The results reported by the study indicated,

“There was a significant difference between the study group and the control group in the decrease in number and intensity of hot flushes from baseline to completion of treatment (90-96% vs 15-25%). In the study group, a response was already noted during the first month of treatment (68% +/- 2% reduction of hot flushes during the day and 74% +/- 4% during the night). There was also a marked alleviation of sleep disturbances and fatigue.”

Dong quai can be taken in capsule or tincture and should be monitored closely with your doctor. 

The Black Prince

Black cohosh has been reported as a lifesaver for some women struggling with menopausal symptoms. This herb is part of the buttercup family and has been used in ancient healing circles all the way through the 1950’s and continues to show positive benefits for treating menopause today. Although studies vary, a direct connection to how black cohosh affects the body is only theorized. Some researchers believe it can regulate the hormonal imbalance of estrogen which occurs during menopause. 

According to Medical News Today 

  • A 2010 review concluded menopausal women experienced a 26 percent reduction in night sweats and hot flashes when using black cohosh supplements.
  • A 2013 review of available studies found that menopausal symptoms reduced more, on average, in women taking black cohosh than in women taking a placebo.
  • A 2017 study found that black cohosh might help regulate body temperature in female rats without ovaries.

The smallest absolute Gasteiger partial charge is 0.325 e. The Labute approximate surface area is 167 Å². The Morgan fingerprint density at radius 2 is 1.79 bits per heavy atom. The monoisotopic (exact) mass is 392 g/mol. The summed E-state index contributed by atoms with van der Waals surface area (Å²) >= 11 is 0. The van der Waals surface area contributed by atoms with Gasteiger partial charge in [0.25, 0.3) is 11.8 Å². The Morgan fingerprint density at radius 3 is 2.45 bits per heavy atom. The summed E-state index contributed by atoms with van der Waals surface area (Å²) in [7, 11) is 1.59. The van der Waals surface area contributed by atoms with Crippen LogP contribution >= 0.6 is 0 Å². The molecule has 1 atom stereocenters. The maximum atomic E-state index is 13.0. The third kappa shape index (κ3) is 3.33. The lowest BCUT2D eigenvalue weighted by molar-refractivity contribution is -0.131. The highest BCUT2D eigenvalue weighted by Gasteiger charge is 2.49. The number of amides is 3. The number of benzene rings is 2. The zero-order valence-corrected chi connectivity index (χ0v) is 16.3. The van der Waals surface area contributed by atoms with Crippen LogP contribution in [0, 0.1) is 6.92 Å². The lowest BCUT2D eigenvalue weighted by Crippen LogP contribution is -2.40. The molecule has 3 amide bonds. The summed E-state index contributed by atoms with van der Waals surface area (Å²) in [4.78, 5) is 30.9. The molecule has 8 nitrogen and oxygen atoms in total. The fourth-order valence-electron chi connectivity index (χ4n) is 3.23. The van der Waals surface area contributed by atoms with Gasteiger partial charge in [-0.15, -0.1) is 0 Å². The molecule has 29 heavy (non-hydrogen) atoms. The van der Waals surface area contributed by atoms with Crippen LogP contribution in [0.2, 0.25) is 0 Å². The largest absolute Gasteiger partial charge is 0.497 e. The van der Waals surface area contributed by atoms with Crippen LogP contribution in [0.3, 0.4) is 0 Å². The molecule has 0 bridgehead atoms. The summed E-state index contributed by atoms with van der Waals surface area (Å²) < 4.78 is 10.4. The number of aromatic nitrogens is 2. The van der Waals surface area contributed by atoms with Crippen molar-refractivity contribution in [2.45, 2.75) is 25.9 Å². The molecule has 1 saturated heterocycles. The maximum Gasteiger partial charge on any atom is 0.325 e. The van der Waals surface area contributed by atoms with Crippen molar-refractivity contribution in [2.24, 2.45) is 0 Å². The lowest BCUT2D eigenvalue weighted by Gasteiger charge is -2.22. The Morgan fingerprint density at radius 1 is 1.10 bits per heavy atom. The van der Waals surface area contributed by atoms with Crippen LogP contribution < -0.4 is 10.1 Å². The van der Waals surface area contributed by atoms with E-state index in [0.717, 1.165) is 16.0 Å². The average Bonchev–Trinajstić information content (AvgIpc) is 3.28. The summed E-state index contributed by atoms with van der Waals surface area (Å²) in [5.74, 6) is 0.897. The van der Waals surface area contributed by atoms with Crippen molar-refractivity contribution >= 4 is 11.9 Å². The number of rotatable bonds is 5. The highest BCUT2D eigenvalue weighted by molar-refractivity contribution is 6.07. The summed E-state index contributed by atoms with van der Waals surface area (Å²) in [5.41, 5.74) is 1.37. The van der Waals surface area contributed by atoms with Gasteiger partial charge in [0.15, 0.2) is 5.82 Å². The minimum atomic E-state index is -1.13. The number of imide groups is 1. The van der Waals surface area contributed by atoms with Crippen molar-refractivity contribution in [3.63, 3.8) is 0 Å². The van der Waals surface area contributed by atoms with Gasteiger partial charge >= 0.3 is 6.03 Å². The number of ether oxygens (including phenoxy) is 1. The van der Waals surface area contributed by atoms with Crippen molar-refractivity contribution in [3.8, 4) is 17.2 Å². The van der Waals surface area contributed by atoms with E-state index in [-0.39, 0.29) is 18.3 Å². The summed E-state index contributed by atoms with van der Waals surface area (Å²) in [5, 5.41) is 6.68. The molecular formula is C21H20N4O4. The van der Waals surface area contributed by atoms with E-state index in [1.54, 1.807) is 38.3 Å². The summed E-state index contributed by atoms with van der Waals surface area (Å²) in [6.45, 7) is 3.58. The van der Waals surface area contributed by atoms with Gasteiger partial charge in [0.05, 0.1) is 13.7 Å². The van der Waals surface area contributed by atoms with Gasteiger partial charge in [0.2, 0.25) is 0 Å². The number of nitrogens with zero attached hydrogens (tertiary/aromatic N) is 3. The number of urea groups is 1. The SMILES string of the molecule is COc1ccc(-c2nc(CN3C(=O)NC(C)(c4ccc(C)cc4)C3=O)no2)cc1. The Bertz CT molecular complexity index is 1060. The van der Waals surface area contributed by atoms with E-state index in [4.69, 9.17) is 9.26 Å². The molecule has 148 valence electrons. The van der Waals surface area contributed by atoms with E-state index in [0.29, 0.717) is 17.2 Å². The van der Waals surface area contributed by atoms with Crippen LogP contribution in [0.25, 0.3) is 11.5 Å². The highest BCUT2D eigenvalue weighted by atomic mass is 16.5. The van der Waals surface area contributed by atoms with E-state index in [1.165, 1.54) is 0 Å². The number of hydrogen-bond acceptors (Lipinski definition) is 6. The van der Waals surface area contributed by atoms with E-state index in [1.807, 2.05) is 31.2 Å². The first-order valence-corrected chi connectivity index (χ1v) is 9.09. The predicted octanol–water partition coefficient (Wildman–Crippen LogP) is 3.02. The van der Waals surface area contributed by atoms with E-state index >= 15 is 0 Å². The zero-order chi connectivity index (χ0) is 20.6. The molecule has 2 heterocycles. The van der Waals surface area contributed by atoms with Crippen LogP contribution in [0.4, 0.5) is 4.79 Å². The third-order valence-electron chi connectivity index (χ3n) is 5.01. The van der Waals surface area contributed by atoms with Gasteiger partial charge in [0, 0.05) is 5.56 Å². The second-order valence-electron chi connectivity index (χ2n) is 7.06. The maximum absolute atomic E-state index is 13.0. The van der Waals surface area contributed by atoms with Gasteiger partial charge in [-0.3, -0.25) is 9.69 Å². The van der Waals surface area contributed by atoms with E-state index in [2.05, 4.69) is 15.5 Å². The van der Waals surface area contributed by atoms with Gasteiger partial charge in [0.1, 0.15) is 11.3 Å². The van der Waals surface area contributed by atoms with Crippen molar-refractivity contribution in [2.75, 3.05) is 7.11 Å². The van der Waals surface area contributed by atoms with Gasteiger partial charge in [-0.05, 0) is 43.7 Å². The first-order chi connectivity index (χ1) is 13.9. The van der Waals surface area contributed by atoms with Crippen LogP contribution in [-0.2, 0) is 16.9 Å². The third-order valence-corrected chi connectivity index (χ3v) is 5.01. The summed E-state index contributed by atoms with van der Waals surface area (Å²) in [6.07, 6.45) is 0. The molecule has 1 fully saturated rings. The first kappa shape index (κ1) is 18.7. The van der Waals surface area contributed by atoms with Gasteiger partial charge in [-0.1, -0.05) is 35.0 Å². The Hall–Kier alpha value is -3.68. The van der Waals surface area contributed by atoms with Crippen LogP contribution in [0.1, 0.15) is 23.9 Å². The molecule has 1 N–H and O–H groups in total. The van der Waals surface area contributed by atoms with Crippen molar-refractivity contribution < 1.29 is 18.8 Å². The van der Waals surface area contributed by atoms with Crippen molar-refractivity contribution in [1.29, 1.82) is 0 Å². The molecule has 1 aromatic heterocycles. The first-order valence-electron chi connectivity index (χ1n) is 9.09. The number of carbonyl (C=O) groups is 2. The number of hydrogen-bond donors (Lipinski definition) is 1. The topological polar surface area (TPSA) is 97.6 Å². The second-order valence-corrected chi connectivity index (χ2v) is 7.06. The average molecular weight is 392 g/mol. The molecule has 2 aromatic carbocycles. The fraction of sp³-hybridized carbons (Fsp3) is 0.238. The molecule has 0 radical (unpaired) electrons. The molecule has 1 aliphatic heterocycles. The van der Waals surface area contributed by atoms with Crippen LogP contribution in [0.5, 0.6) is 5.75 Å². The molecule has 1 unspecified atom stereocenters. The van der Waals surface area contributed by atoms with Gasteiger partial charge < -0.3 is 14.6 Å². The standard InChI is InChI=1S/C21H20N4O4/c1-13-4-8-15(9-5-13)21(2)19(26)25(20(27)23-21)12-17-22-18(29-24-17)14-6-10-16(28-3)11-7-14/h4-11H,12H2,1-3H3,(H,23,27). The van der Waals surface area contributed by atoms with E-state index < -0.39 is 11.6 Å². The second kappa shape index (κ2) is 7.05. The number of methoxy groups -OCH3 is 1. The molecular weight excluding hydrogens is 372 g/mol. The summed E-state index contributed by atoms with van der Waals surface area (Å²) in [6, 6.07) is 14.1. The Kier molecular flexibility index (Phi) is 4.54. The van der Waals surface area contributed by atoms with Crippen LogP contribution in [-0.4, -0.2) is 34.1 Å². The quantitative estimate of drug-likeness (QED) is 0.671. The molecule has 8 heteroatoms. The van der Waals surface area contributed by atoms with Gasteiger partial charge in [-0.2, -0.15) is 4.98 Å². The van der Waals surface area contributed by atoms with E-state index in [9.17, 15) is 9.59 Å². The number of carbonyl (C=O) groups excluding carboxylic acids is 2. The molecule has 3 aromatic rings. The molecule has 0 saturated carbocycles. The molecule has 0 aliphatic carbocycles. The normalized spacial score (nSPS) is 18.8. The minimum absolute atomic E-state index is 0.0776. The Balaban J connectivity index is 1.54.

“The British Herbal Compendium recommends taking 40-200 milligrams (mg) of the herb in dried form, spread throughout the day into individual doses. Traditionally, much higher doses spread out evenly in three doses were recommended.”

Female Viagra

Another side effect of menopause is a significantly reduced sex drive. This probably comes as no surprise given the many uncomfortable menopausal symptoms. However, utilizing the above remedies and adding in maca root could round off a highly effective treatment. Maca root is a taken from a plant native to South America called lepidium meyenii or just, the maca plant. 

A study cited by the Texas Children’s Hospital reported that,

“One recent study looked at the use of maca root in the treatment of women with antidepressant-induced sexual dysfunction. The study found maca led to significant improvement in sexual functioning in postmenopausal women, and the herb was well tolerated. Maca has also been shown to improve depression symptoms and hot flashes in some postmenopausal women, as reported in Menopause and Climacteric. For postmenopausal women unable to take estrogen replacement therapy due to health concerns, maca could prove to be a safe and effective alternative.”

Also, according to the Journal of Evidence-Based Integrative Medicine,

“[Maca root] has been used for centuries in Andean cultures as a treatment for anemia, infertility, and female hormone balance…Three studies used pre-gelatinized maca,and one study used dried maca.All studies employed a placebo control for comparison. Each of these trials indicated favorable effects of maca on menopausal symptoms as measured by the Greene Climacteric Scale and the Kupperman Index compared with placebo.”

These 3 herbal remedies for menopause show how using plant-based sources may help you avoid pharmaceutical fixes that may cause side effects. It is important to stay in communication with your doctor when using any alternative remedy and always search for the most pure supplements.